In the short term, Zwickel says he expects investors in Finland will continue to search actively outside mainstream assets for investment strategies with reasonable prospects, to produce attractive risk-adjusted returns net of fees. “The internationalisation of portfolios seems likely to continue, while an increased focus on strategies with low correlations to equities could gather more interest,” he adds.
Looking ahead, Elo’s strategy for dealing with current economic problems is to expand outside the euro-zone, with its low growth and political uncertainty. Finland’s gross domestic product contracted by 0.1% in 2014, while rising unemployment and other uncertainties continue to undermine business and consumer confidence.
“The Finnish pension system is only partly funded and, by design, heavily dependent on our economy’s growth and employment development in the long run,” says Hildenpalo. “Unfortunately, the Finnish economy’s prospects are not so bright for 2015 and even bleaker than for the rest of the euro area on average. Therefore, we have decided to continue diversifying part of our investments into other growing regions and markets outside Europe.”
She also acknowledges the exceptionally low level of interest rates in the euro-zone, orchestrated by the European Central Bank. “Rates could stay at these levels for much longer,” she warns. “So we have increased the diversification of our fixed income portfolio – government bonds – outside the euro-zone considerably.”
Bonds made up 34.7% of Elo’s portfolio at the end of 2014, government bonds 19% and corporates 15.7%. But Hildenpalo also stresses the long-term nature of the investment strategy. “As a long-term investor, we focus on well-balanced targets – on the one hand, sustainable strategic asset allocation, and on the other, efficient portfolios within each asset class. We also have to monitor our own economy particularly patiently. During the year, we can make some well-considered tactical changes in our asset allocation when appropriate. This is always based on our own in-house analysis of meaningful changes in expected returns and risks in the markets, and between different market segments.”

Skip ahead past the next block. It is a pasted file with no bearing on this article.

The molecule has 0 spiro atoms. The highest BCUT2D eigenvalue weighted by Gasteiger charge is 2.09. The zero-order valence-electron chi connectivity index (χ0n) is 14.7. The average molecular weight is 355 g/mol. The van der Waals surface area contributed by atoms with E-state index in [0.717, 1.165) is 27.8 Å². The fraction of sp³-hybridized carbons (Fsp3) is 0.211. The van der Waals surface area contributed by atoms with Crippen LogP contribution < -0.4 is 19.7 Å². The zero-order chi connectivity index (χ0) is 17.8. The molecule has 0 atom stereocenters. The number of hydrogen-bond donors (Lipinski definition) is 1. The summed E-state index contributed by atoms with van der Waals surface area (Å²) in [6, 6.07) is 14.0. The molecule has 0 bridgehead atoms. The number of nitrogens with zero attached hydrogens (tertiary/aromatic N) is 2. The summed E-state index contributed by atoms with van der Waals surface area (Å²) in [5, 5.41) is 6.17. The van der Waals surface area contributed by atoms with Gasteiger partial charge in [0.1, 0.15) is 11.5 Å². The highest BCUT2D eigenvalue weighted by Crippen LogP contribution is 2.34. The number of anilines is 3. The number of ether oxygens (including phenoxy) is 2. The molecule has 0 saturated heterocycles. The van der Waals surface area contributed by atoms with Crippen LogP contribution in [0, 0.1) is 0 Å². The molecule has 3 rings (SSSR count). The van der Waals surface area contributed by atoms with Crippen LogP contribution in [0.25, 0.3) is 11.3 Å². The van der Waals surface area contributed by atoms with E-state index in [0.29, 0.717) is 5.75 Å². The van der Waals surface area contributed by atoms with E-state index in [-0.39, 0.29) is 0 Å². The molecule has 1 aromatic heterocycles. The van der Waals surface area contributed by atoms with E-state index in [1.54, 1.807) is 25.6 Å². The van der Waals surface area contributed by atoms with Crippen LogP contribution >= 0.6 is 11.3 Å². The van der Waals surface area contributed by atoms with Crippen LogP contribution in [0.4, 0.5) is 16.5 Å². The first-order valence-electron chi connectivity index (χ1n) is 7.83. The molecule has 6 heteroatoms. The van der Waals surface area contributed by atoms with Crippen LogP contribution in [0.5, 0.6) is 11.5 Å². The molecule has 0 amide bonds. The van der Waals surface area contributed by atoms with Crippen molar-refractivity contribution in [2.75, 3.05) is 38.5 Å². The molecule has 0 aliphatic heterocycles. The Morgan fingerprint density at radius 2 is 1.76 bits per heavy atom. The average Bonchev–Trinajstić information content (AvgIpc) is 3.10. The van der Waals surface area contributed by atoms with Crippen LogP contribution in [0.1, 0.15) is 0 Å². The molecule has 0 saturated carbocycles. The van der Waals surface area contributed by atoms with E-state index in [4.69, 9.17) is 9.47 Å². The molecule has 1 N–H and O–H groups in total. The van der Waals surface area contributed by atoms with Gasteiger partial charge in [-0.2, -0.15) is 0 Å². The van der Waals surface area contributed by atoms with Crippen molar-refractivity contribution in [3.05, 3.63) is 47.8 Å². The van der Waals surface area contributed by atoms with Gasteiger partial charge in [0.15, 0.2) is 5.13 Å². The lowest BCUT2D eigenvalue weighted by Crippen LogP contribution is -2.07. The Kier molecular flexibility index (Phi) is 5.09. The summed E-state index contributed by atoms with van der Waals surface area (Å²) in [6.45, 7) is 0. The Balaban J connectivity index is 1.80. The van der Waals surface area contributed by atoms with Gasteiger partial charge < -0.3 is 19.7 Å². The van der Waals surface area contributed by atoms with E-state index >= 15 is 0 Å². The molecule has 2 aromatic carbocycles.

From 2017, equity holdings for pension insurers will be limited to a maximum of 60% of portfolio, because new solvency rules will allow more flexibility in their liabilities, which in turn is expected to lead to increased equity allocations. While not necessarily an issue presently, the 60% limit will be imposed so as to limit future risk taking.